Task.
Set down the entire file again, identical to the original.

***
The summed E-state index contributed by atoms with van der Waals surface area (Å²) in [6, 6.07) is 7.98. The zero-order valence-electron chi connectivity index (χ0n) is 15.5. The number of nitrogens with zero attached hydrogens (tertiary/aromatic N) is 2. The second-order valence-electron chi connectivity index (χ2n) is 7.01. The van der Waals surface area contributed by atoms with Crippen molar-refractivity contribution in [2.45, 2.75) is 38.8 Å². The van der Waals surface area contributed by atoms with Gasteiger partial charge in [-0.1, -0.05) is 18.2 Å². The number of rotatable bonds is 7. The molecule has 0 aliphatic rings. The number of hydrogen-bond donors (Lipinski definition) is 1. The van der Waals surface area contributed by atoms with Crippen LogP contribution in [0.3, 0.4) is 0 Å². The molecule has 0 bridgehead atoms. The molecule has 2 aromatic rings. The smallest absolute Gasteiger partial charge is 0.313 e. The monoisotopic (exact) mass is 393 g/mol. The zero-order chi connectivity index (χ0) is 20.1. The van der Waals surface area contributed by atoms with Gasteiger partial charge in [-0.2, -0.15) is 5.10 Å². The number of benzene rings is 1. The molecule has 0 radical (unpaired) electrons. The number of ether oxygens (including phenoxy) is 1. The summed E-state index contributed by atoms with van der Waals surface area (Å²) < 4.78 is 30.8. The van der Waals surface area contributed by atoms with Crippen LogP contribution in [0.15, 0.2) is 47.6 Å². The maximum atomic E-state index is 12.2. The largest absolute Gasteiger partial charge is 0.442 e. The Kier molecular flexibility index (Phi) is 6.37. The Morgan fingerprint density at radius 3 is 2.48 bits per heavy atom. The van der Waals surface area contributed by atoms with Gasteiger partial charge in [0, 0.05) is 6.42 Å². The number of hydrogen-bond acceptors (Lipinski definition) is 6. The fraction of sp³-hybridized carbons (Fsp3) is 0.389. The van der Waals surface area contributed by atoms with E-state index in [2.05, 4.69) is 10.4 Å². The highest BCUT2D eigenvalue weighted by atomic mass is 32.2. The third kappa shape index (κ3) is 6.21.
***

The summed E-state index contributed by atoms with van der Waals surface area (Å²) in [6, 6.07) is 7.98. The zero-order valence-electron chi connectivity index (χ0n) is 15.5. The number of nitrogens with zero attached hydrogens (tertiary/aromatic N) is 2. The second-order valence-electron chi connectivity index (χ2n) is 7.01. The van der Waals surface area contributed by atoms with Crippen molar-refractivity contribution in [2.45, 2.75) is 38.8 Å². The van der Waals surface area contributed by atoms with Gasteiger partial charge in [-0.1, -0.05) is 18.2 Å². The number of rotatable bonds is 7. The molecule has 0 aliphatic rings. The number of hydrogen-bond donors (Lipinski definition) is 1. The van der Waals surface area contributed by atoms with Crippen LogP contribution in [0.3, 0.4) is 0 Å². The molecule has 0 bridgehead atoms. The molecule has 2 aromatic rings. The smallest absolute Gasteiger partial charge is 0.313 e. The monoisotopic (exact) mass is 393 g/mol. The zero-order chi connectivity index (χ0) is 20.1. The van der Waals surface area contributed by atoms with Gasteiger partial charge in [-0.2, -0.15) is 5.10 Å². The number of benzene rings is 1. The molecule has 0 radical (unpaired) electrons. The number of ether oxygens (including phenoxy) is 1. The summed E-state index contributed by atoms with van der Waals surface area (Å²) < 4.78 is 30.8. The van der Waals surface area contributed by atoms with Crippen LogP contribution in [0.15, 0.2) is 47.6 Å². The maximum atomic E-state index is 12.2. The largest absolute Gasteiger partial charge is 0.442 e. The Kier molecular flexibility index (Phi) is 6.37. The Morgan fingerprint density at radius 3 is 2.48 bits per heavy atom. The van der Waals surface area contributed by atoms with Gasteiger partial charge in [0, 0.05) is 6.42 Å². The number of hydrogen-bond acceptors (Lipinski definition) is 6. The fraction of sp³-hybridized carbons (Fsp3) is 0.389. The van der Waals surface area contributed by atoms with E-state index in [2.05, 4.69) is 10.4 Å². The highest BCUT2D eigenvalue weighted by atomic mass is 32.2. The third kappa shape index (κ3) is 6.21.